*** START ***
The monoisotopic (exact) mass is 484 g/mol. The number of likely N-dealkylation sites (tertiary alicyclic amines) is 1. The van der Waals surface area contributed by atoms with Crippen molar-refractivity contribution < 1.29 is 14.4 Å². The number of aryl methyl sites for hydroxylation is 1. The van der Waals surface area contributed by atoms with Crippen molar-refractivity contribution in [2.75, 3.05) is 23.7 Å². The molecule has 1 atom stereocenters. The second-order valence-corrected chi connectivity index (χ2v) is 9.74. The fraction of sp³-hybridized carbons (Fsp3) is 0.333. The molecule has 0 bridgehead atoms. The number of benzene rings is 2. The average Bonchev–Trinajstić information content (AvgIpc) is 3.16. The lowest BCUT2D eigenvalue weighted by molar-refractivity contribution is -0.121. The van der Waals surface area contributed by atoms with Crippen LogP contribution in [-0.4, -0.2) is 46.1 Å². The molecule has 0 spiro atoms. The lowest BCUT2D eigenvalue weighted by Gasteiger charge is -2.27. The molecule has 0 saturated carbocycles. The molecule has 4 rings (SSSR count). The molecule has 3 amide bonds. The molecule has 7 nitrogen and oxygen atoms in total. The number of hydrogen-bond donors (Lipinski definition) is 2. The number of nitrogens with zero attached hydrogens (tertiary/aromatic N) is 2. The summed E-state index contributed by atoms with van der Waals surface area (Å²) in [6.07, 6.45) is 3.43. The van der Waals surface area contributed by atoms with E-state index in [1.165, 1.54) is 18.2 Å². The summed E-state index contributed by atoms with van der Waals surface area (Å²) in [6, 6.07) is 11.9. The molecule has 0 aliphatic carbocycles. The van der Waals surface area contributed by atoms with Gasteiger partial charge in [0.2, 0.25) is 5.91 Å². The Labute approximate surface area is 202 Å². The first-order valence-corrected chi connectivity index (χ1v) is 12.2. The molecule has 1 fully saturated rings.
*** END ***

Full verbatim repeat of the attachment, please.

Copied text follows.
The monoisotopic (exact) mass is 484 g/mol. The number of likely N-dealkylation sites (tertiary alicyclic amines) is 1. The van der Waals surface area contributed by atoms with Crippen molar-refractivity contribution < 1.29 is 14.4 Å². The number of aryl methyl sites for hydroxylation is 1. The van der Waals surface area contributed by atoms with Crippen molar-refractivity contribution in [2.75, 3.05) is 23.7 Å². The molecule has 1 atom stereocenters. The second-order valence-corrected chi connectivity index (χ2v) is 9.74. The fraction of sp³-hybridized carbons (Fsp3) is 0.333. The molecule has 0 bridgehead atoms. The number of benzene rings is 2. The average Bonchev–Trinajstić information content (AvgIpc) is 3.16. The lowest BCUT2D eigenvalue weighted by molar-refractivity contribution is -0.121. The van der Waals surface area contributed by atoms with Crippen LogP contribution in [-0.4, -0.2) is 46.1 Å². The molecule has 0 spiro atoms. The lowest BCUT2D eigenvalue weighted by Gasteiger charge is -2.27. The molecule has 0 saturated carbocycles. The molecule has 4 rings (SSSR count). The molecule has 3 amide bonds. The molecule has 7 nitrogen and oxygen atoms in total. The number of hydrogen-bond donors (Lipinski definition) is 2. The number of nitrogens with zero attached hydrogens (tertiary/aromatic N) is 2. The summed E-state index contributed by atoms with van der Waals surface area (Å²) in [6.07, 6.45) is 3.43. The van der Waals surface area contributed by atoms with E-state index in [1.165, 1.54) is 18.2 Å². The summed E-state index contributed by atoms with van der Waals surface area (Å²) in [6, 6.07) is 11.9. The molecule has 0 aliphatic carbocycles. The van der Waals surface area contributed by atoms with Gasteiger partial charge in [0.2, 0.25) is 5.91 Å². The Labute approximate surface area is 202 Å². The first-order valence-corrected chi connectivity index (χ1v) is 12.2. The molecule has 1 fully saturated rings.